'At least seven' killed in attack on Libyan electoral commission offices

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The exact date of the elections that should put an end to years of conflict and should unite the country, not installed yet.

Electoral commission spokesman Khaled Omar told Reuters that three officials and four security officers were killed in the attack.

The ministry strongly condemned the terrorist attack, expressing its wish for God's mercy upon those who lost their lives, a speedy recovery to the wounded, and conveyed condolences to the relatives of the deceased. They then set the building on fire and detonated the suicide vests they were wearing.

Pictures posted on social media showed thick black smoke billowing from the commission's offices, in the Ghout al-Shaal district west of central Tripoli.

No group has claimed responsibility but militants with links to the Islamic State group are believed to have maintained sleeper cells in Libya's coastal cities.

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It added: "Such terrorist attacks will not deter Libyans from moving forward in the process of consolidating national unity and building a state of laws and institutions".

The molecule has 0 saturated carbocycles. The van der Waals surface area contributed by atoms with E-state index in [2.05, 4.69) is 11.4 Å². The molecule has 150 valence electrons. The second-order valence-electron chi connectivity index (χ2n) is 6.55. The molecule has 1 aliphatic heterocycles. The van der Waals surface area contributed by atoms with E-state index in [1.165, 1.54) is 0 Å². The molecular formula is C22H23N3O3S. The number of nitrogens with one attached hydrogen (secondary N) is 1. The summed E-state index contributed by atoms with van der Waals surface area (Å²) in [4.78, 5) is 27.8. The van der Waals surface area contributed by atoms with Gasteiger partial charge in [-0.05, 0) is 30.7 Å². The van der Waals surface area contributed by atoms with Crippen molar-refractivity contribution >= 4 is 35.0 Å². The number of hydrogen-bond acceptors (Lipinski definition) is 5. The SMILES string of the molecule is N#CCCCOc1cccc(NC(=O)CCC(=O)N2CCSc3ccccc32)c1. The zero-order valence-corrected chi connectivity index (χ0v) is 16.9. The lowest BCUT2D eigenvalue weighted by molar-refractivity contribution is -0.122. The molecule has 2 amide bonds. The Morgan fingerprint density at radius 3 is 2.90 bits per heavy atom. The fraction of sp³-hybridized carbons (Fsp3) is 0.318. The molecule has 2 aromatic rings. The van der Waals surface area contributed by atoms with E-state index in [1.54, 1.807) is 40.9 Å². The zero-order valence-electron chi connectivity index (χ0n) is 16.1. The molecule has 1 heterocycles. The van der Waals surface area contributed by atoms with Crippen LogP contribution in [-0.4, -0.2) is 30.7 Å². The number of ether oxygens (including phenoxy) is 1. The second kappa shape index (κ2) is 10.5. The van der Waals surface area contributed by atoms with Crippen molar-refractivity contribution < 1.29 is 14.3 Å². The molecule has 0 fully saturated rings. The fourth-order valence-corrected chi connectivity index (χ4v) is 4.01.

The commission had recorded two million new voters since last December in preparation for the country's next election. A UN-backed government is based in Tripoli.

Libya was plunged into chaos following the 2011 uprising that toppled and killed Moammar Gadhafi, and is now split between rival governments, each backed by an array of militias.

United Nations special envoy Ghassan Salame said in February he hoped for parliamentary and presidential elections in Libya by the end of 2018, but warned conditions were not yet ready for polling.